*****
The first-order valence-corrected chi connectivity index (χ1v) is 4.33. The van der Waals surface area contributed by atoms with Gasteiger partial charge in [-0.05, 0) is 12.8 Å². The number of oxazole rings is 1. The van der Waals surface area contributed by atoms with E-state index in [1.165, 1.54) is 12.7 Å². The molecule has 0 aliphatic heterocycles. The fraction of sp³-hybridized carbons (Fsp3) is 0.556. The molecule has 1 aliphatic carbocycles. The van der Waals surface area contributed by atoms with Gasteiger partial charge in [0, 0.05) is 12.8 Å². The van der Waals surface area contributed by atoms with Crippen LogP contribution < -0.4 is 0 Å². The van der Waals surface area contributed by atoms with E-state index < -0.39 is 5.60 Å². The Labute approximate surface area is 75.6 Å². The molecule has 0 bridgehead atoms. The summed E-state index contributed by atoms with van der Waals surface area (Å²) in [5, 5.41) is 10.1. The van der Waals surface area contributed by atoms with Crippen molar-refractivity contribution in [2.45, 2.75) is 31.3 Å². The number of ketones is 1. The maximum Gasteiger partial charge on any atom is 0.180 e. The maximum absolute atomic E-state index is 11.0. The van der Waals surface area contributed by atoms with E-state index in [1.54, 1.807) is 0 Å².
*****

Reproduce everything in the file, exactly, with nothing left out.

The first-order valence-corrected chi connectivity index (χ1v) is 4.33. The van der Waals surface area contributed by atoms with Gasteiger partial charge in [-0.05, 0) is 12.8 Å². The number of oxazole rings is 1. The van der Waals surface area contributed by atoms with E-state index in [1.165, 1.54) is 12.7 Å². The molecule has 0 aliphatic heterocycles. The fraction of sp³-hybridized carbons (Fsp3) is 0.556. The molecule has 1 aliphatic carbocycles. The van der Waals surface area contributed by atoms with Gasteiger partial charge in [0, 0.05) is 12.8 Å². The van der Waals surface area contributed by atoms with Crippen LogP contribution < -0.4 is 0 Å². The van der Waals surface area contributed by atoms with E-state index < -0.39 is 5.60 Å². The Labute approximate surface area is 75.6 Å². The molecule has 0 bridgehead atoms. The summed E-state index contributed by atoms with van der Waals surface area (Å²) in [5, 5.41) is 10.1. The van der Waals surface area contributed by atoms with Crippen molar-refractivity contribution in [2.45, 2.75) is 31.3 Å². The number of ketones is 1. The maximum Gasteiger partial charge on any atom is 0.180 e. The maximum absolute atomic E-state index is 11.0. The van der Waals surface area contributed by atoms with E-state index in [1.54, 1.807) is 0 Å².